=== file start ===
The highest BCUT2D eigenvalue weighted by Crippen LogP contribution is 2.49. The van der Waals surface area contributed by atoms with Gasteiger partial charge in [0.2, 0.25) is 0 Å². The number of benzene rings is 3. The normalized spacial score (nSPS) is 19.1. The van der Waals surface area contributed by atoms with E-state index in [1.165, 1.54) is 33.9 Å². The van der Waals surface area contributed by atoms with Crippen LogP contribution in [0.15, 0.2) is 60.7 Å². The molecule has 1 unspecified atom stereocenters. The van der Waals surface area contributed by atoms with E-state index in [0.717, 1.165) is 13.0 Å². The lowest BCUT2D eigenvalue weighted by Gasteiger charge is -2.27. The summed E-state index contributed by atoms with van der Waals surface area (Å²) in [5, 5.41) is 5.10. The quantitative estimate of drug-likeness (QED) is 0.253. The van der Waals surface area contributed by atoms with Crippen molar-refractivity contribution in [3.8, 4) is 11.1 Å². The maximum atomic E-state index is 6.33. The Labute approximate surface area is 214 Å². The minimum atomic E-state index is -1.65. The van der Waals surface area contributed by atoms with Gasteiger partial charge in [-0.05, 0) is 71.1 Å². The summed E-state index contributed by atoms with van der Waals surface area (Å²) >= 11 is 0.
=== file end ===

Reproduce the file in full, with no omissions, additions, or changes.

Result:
The highest BCUT2D eigenvalue weighted by Crippen LogP contribution is 2.49. The van der Waals surface area contributed by atoms with Gasteiger partial charge in [0.2, 0.25) is 0 Å². The number of benzene rings is 3. The normalized spacial score (nSPS) is 19.1. The van der Waals surface area contributed by atoms with E-state index in [1.165, 1.54) is 33.9 Å². The van der Waals surface area contributed by atoms with Crippen LogP contribution in [0.15, 0.2) is 60.7 Å². The molecule has 1 unspecified atom stereocenters. The van der Waals surface area contributed by atoms with E-state index in [0.717, 1.165) is 13.0 Å². The lowest BCUT2D eigenvalue weighted by Gasteiger charge is -2.27. The summed E-state index contributed by atoms with van der Waals surface area (Å²) in [5, 5.41) is 5.10. The quantitative estimate of drug-likeness (QED) is 0.253. The van der Waals surface area contributed by atoms with Crippen molar-refractivity contribution in [3.8, 4) is 11.1 Å². The maximum atomic E-state index is 6.33. The Labute approximate surface area is 214 Å². The minimum atomic E-state index is -1.65. The van der Waals surface area contributed by atoms with Gasteiger partial charge in [-0.05, 0) is 71.1 Å². The summed E-state index contributed by atoms with van der Waals surface area (Å²) >= 11 is 0.